Diachronic dynamics of metonymy in French semantic frames




Law, James Merrill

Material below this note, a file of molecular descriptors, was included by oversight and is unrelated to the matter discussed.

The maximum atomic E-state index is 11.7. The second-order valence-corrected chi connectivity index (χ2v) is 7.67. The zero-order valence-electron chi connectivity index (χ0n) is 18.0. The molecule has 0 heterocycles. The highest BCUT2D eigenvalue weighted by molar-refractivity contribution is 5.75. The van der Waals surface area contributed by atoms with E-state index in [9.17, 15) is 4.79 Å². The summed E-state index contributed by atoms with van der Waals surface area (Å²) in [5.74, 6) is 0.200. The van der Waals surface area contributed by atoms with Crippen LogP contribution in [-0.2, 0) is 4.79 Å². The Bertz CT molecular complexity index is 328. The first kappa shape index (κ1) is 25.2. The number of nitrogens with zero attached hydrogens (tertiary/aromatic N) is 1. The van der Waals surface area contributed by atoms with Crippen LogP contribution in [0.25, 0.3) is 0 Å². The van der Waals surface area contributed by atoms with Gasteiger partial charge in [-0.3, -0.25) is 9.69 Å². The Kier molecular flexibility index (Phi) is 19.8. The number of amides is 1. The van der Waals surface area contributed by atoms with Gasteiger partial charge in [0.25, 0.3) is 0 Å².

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In cognitive linguistic frameworks, metonymy is seen as one of the primary mechanisms of semantic change. While it is acknowledged that conceptual metonymies are cross-linguistically variable, little systematic research has explored diachronic variability in the metonymies that are frequently exploited in a language and that contribute to lexical semantic shifts. Much is still unknown about how metonymies arise, develop, and become entrenched in linguistic constructions. This study considers metonymic links between elements of three semantic frames in French: SPENDING, ATTRIBUTING CAUSE, and REVEAL SECRET. I annotated the syntactic realization of these semantic frame elements in sentences containing 66 lexical units evoking these frames found in a diachronic corpus spanning from the 12th to the 20th centuries. Metonymies in the REVEAL SECRET and SPENDING frames were increasingly exploited over time, beginning in particular contexts where the metonymy serves a specific communicative purpose and gradually expanding to other contexts and lexical units. Other metonymies in the ATTRIBUTING CAUSE frame and also in the SPENDING frame were observed less in later centuries. A general trend is the use or non-use of metonymy to shift focus away from semantic roles referring to individuals, tied to a shift in French writing towards essays and other genres where depersonalization is useful. The results support the hypothesis that semantic change occurs at the level of the frame or domain, and only secondarily at the individual lexical level. They also offer insight into how cross-linguistic or cross-dialectal variation in the use of figurative language might arise.


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